I’m not sure about you, but I pay my nine grand a year to be taught by an actual lecturer – not to sit in silence for the best part of an hour. Yes, they might have prepared question sheets or conversation starters, but they’d be about as useful if they were written in hieroglyphs. I’ve never once gotten beyond the first task on a resource sheet without someone saying they’d rather not do the rest, and if someone does want to talk, it’s very much a one-sided conversation that no one else benefits from. We’re there to hear what the lecturer has to say about their subject, not the odd keeno beano who dominates the Breakout Room discussion.

The timer giving a 60-second warning can do one

There is nothing more passive-aggressive than the timer counting down the seconds until it kicks you out of the Breakout Room, and it defines the two types of people in this world. The first are the ones who patiently wait until the time is up, finish any conversation that may be taking place, jovially nod goodbye to one another, and then graciously allow Zoom to bring them back to the main group. The second and scarier type are those who click to go back immediately. It’s just not normal. Imagine not having the courtesy to sit out that minute, which is even more rude when you’re mid-conversation. All the speedy reaction gets you is an awkward minute face-to-face with the lecturer and the other miserable people who did the same. A PSA to those Type Twos out there: get some help.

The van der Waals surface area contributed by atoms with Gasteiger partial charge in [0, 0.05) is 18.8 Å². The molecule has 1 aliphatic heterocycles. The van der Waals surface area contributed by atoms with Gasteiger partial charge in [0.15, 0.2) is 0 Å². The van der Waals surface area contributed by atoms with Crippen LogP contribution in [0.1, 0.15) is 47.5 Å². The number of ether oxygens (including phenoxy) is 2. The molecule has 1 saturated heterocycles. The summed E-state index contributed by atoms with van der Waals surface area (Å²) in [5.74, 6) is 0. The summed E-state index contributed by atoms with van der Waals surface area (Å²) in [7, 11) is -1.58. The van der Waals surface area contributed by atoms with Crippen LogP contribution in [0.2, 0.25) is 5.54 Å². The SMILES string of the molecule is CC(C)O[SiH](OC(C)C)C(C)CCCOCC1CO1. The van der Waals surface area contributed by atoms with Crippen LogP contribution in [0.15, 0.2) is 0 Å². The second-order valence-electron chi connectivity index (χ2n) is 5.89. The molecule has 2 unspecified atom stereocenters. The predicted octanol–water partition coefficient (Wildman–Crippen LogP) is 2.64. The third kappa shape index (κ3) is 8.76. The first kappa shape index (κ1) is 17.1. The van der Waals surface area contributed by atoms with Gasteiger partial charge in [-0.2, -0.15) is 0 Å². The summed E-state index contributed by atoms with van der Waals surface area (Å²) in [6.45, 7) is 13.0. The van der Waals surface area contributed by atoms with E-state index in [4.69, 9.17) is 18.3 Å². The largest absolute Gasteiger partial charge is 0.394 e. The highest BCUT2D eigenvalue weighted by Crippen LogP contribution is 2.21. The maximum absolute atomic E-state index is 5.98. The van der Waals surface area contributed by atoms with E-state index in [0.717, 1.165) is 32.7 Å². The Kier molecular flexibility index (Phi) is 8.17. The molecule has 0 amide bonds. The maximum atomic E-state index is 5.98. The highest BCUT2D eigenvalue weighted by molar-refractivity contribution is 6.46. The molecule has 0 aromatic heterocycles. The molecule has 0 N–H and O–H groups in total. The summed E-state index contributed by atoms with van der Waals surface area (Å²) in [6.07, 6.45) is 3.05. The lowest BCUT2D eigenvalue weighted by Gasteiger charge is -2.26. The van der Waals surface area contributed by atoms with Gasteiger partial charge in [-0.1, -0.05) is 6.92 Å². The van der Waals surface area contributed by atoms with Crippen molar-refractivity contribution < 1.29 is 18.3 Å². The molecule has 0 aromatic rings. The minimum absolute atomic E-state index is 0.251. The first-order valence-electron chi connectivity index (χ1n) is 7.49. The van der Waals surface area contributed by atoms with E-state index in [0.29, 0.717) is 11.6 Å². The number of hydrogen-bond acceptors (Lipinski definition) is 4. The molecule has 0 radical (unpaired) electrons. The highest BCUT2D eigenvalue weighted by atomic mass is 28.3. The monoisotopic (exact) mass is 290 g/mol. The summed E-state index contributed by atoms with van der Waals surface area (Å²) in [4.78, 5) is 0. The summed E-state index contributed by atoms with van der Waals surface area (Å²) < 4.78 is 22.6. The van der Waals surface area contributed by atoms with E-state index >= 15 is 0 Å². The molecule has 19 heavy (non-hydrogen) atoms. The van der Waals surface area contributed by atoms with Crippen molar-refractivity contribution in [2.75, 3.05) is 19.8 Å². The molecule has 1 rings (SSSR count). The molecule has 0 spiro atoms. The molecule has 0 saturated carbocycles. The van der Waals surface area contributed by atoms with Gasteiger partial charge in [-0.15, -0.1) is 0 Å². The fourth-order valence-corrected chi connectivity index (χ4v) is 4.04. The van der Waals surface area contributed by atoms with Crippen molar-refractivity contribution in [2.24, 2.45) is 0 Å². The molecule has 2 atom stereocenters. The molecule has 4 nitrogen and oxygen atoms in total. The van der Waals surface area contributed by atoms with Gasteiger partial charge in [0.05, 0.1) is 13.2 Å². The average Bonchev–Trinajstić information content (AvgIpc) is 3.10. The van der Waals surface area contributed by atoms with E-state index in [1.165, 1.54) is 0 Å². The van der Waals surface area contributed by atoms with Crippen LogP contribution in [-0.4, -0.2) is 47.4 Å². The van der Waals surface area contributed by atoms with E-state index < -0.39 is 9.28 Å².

No work can possibly get done

No one knows what’s going on or really cares. Most people haven’t even done the prep for the lecture. Why even bother? In these Breakout Rooms, the only conversation will be small talk about that week’s Bake Off or something else equally mundane, like the weather. Fun.

They’re a faff to coordinate

Breakout Rooms are hard to coordinate for even the most computer literate people, so I have real sympathy for the lecturers who struggle using technology at the best of times. The groups need to be input manually and the whole process is completely unenjoyable for anyone. I could bake a loaf of homemade sourdough in the time it takes to assemble everyone into Breakout Rooms. I could, but I won’t.